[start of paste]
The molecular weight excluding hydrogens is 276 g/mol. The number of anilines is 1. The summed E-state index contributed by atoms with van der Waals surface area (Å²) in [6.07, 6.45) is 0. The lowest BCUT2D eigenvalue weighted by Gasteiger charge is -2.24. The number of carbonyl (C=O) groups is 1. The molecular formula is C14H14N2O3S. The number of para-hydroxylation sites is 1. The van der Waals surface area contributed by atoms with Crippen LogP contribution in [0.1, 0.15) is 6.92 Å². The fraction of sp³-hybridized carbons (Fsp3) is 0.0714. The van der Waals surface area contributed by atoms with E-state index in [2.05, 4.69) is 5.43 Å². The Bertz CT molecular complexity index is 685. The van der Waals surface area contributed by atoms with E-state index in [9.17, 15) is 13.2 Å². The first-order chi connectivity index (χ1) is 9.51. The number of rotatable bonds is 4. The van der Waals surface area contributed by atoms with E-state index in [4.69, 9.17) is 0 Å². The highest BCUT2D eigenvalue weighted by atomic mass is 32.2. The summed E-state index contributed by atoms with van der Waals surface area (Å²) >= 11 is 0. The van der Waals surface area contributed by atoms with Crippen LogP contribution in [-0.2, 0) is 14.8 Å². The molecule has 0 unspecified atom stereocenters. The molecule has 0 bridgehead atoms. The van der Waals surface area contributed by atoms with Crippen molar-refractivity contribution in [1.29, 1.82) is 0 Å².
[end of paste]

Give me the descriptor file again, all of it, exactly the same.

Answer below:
The molecular weight excluding hydrogens is 276 g/mol. The number of anilines is 1. The summed E-state index contributed by atoms with van der Waals surface area (Å²) in [6.07, 6.45) is 0. The lowest BCUT2D eigenvalue weighted by Gasteiger charge is -2.24. The number of carbonyl (C=O) groups is 1. The molecular formula is C14H14N2O3S. The number of para-hydroxylation sites is 1. The van der Waals surface area contributed by atoms with Crippen LogP contribution in [0.1, 0.15) is 6.92 Å². The fraction of sp³-hybridized carbons (Fsp3) is 0.0714. The van der Waals surface area contributed by atoms with E-state index in [2.05, 4.69) is 5.43 Å². The Bertz CT molecular complexity index is 685. The van der Waals surface area contributed by atoms with E-state index in [9.17, 15) is 13.2 Å². The first-order chi connectivity index (χ1) is 9.51. The number of rotatable bonds is 4. The van der Waals surface area contributed by atoms with E-state index in [4.69, 9.17) is 0 Å². The highest BCUT2D eigenvalue weighted by atomic mass is 32.2. The summed E-state index contributed by atoms with van der Waals surface area (Å²) >= 11 is 0. The van der Waals surface area contributed by atoms with Crippen LogP contribution in [-0.2, 0) is 14.8 Å². The molecule has 0 unspecified atom stereocenters. The molecule has 0 bridgehead atoms. The van der Waals surface area contributed by atoms with Crippen molar-refractivity contribution in [1.29, 1.82) is 0 Å².